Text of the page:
Haibuns and haikus with tea in the garden – the first poetry workshop with Sally

Such a hot afternoon but how could we complain!  We were surrounded by paintbox coloured blooms. Fragrant lavender and crocosmia bordered the house while nasturtiums rambled onto the patio trying to get in on the act. 

This afternoon we were going to attempt the Haibun – not in classic Japanese style but as close as we could manage. There are several ways to write this but the simplest is a piece of prose followed by a haiku. There has to be a link between the two. The haiku is not an extension to the prose but each has to add meaning to the other.

We were each given a mystery word and invited to use something found in the garden to write our haibun. It is an interesting format.

Butterflies and swimming pool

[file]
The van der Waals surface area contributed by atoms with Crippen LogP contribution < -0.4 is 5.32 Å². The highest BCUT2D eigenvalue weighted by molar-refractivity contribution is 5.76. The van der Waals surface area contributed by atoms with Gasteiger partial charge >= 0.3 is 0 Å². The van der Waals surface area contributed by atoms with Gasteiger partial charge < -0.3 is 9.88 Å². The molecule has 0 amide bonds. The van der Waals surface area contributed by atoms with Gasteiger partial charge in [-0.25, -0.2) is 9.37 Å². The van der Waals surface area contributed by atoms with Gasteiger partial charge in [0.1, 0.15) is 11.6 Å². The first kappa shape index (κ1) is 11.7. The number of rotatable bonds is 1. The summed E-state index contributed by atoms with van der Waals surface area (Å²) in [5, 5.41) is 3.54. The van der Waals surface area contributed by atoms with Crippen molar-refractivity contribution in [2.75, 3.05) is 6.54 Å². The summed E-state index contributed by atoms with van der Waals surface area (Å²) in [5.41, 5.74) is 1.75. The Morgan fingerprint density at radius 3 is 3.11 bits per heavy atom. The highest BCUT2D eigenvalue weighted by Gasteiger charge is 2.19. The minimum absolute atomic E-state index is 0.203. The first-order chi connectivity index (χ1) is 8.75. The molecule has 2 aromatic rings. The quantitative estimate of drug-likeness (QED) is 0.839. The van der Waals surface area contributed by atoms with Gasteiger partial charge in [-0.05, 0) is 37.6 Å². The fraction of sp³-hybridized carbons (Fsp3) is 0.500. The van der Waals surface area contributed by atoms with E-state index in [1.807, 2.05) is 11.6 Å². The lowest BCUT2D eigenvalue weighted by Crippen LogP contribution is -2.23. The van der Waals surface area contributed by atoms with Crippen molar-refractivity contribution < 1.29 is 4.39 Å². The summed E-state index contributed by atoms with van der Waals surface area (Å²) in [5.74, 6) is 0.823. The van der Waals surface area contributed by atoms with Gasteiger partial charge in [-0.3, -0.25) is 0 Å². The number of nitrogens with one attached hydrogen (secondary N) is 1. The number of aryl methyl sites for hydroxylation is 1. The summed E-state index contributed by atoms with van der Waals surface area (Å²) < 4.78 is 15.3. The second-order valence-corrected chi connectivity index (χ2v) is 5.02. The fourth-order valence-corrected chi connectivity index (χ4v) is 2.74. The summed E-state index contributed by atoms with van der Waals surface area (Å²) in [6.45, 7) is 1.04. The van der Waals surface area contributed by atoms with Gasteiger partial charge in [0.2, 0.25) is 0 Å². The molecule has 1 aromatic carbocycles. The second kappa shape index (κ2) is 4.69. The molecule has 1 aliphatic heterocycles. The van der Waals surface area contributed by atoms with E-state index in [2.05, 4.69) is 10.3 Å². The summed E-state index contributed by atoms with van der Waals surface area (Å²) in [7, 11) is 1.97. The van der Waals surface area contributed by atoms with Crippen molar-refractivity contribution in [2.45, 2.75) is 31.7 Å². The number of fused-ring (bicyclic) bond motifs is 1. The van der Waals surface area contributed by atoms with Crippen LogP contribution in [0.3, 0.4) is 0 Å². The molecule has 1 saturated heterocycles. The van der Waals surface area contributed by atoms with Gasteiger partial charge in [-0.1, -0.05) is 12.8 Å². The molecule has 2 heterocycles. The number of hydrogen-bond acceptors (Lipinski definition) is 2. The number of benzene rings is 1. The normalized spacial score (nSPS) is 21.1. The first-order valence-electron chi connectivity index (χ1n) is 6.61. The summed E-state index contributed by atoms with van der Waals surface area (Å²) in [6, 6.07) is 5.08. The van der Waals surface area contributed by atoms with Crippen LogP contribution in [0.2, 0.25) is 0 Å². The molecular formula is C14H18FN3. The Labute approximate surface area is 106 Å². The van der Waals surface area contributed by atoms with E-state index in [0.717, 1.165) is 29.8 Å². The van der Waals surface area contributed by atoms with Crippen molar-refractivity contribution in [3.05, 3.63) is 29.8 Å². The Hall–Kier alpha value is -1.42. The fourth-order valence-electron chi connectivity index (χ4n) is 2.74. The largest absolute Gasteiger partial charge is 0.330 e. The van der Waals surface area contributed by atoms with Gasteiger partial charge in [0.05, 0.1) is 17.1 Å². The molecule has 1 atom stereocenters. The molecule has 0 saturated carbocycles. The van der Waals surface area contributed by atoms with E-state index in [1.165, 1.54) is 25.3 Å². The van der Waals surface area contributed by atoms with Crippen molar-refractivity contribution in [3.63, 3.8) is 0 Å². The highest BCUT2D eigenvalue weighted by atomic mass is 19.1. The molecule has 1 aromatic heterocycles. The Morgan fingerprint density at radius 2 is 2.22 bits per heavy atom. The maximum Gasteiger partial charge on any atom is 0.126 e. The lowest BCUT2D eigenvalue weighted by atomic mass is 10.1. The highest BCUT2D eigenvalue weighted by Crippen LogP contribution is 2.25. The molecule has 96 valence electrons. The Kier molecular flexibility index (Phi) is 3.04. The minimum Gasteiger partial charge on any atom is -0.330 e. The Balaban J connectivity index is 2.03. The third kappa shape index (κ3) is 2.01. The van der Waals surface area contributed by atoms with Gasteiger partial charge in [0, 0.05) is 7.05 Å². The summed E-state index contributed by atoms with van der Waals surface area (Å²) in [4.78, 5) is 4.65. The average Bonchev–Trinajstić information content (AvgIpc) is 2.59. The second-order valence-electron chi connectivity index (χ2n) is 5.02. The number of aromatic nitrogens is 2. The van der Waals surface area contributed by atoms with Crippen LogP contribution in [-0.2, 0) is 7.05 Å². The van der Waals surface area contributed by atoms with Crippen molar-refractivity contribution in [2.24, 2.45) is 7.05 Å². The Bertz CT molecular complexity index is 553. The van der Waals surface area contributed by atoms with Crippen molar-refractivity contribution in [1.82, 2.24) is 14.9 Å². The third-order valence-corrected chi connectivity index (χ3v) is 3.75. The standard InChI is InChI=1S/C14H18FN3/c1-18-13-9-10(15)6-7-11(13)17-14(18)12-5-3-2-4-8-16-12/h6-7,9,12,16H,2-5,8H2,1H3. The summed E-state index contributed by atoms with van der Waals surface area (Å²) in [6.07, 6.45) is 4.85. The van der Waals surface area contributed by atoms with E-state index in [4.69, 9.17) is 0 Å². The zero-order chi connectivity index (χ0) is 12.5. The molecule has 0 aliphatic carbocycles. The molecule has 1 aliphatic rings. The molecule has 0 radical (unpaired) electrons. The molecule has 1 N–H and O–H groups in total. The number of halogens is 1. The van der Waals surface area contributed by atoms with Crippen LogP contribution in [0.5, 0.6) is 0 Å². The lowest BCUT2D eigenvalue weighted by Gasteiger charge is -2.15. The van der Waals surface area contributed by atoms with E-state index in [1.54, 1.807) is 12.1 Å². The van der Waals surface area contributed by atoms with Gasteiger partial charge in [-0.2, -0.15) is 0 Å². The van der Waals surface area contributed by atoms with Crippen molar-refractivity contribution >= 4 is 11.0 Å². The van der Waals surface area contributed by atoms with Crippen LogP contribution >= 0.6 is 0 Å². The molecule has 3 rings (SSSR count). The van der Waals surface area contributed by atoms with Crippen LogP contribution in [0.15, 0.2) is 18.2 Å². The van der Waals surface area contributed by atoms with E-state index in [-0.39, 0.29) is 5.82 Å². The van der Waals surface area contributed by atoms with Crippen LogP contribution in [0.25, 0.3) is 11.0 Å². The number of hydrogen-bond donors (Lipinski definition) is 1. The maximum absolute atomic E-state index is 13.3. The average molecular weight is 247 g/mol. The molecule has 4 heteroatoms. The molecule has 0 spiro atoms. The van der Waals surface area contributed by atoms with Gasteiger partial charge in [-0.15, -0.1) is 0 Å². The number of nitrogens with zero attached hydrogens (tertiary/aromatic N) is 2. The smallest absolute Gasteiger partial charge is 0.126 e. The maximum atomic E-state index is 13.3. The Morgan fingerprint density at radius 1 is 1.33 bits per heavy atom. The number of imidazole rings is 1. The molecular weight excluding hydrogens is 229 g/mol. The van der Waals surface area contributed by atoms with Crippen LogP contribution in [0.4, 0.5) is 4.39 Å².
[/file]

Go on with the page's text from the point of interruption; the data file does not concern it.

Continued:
I had seen this girl before. Tanning parlour beauty, too quick to lose her butterfly bikini, given the right incentive. I traced the flight of a Red Admiral across the garden until it settled on a buddleia bloom beside the slapping waters of the swimming pool. Its painted wings pulsed as it probed each virgin flower for nectar. This butterfly moved on.

Vacant stare scanned blue
across the mosaic bottom
her despair no more.

I was lucky enough to draw the word ‘despair’ – not usually a word I associate with the garden unless we’re unlucky enough to suffer a gale or very cold winter.

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About jaytale

My name's Jill but I'm Jack of all trades and master of none. I've been writing, mainly poetry and short pieces for a long time and decided to concentrate a little harder to see if I can master this at least. I paint both the house and pictures when inspiration strikes. I am a country bumpkin who loves to be outdoors and enjoy meeting interesting people.
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One Response to Haibuns and haikus with tea in the garden – the first poetry workshop with Sally

  1. SallyJ says:

    A great haibun…love the link between tanned beauties, their bikinis and the blue of the pool. Good writing Jill. I also like that the despair is dissipated in the poem.

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